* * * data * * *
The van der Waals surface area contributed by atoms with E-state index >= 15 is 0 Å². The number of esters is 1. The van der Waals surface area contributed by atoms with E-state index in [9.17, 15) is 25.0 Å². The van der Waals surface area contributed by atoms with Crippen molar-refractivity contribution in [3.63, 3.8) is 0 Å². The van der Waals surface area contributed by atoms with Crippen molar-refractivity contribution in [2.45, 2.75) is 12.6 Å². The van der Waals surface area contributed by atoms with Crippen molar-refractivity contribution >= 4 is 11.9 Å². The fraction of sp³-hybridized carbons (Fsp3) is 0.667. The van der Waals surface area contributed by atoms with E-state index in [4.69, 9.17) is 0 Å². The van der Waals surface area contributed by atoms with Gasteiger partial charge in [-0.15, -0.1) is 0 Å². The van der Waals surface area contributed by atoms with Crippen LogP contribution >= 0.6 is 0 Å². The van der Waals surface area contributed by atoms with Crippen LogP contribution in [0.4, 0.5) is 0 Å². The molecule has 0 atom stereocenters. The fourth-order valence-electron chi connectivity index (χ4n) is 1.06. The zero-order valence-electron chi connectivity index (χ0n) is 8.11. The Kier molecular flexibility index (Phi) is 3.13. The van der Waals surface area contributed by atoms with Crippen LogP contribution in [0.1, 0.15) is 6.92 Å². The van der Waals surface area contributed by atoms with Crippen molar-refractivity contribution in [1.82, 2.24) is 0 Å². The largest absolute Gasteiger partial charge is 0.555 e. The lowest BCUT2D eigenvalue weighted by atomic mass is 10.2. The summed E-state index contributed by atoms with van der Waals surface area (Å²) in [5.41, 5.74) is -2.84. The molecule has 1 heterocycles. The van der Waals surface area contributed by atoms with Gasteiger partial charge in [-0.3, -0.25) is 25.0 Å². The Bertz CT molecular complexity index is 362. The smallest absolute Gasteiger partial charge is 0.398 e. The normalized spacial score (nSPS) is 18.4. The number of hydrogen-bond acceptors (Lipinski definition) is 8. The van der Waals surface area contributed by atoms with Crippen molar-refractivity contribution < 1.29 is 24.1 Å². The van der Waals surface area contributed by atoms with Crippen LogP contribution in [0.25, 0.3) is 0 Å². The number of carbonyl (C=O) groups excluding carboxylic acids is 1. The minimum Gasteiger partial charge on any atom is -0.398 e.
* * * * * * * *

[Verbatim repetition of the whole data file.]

The van der Waals surface area contributed by atoms with E-state index >= 15 is 0 Å². The number of esters is 1. The van der Waals surface area contributed by atoms with E-state index in [9.17, 15) is 25.0 Å². The van der Waals surface area contributed by atoms with Crippen molar-refractivity contribution in [3.63, 3.8) is 0 Å². The van der Waals surface area contributed by atoms with Crippen molar-refractivity contribution in [2.45, 2.75) is 12.6 Å². The van der Waals surface area contributed by atoms with Crippen molar-refractivity contribution >= 4 is 11.9 Å². The fraction of sp³-hybridized carbons (Fsp3) is 0.667. The van der Waals surface area contributed by atoms with E-state index in [4.69, 9.17) is 0 Å². The van der Waals surface area contributed by atoms with Gasteiger partial charge in [-0.15, -0.1) is 0 Å². The van der Waals surface area contributed by atoms with Crippen LogP contribution >= 0.6 is 0 Å². The van der Waals surface area contributed by atoms with Crippen LogP contribution in [0.4, 0.5) is 0 Å². The molecule has 0 atom stereocenters. The fourth-order valence-electron chi connectivity index (χ4n) is 1.06. The zero-order valence-electron chi connectivity index (χ0n) is 8.11. The Kier molecular flexibility index (Phi) is 3.13. The van der Waals surface area contributed by atoms with Crippen LogP contribution in [0.1, 0.15) is 6.92 Å². The van der Waals surface area contributed by atoms with Crippen molar-refractivity contribution in [1.82, 2.24) is 0 Å². The largest absolute Gasteiger partial charge is 0.555 e. The lowest BCUT2D eigenvalue weighted by atomic mass is 10.2. The summed E-state index contributed by atoms with van der Waals surface area (Å²) in [5.41, 5.74) is -2.84. The molecule has 1 heterocycles. The van der Waals surface area contributed by atoms with Gasteiger partial charge in [-0.3, -0.25) is 25.0 Å². The Bertz CT molecular complexity index is 362. The smallest absolute Gasteiger partial charge is 0.398 e. The normalized spacial score (nSPS) is 18.4. The number of hydrogen-bond acceptors (Lipinski definition) is 8. The van der Waals surface area contributed by atoms with Crippen molar-refractivity contribution < 1.29 is 24.1 Å². The van der Waals surface area contributed by atoms with Crippen LogP contribution in [0.25, 0.3) is 0 Å². The number of carbonyl (C=O) groups excluding carboxylic acids is 1. The minimum Gasteiger partial charge on any atom is -0.398 e.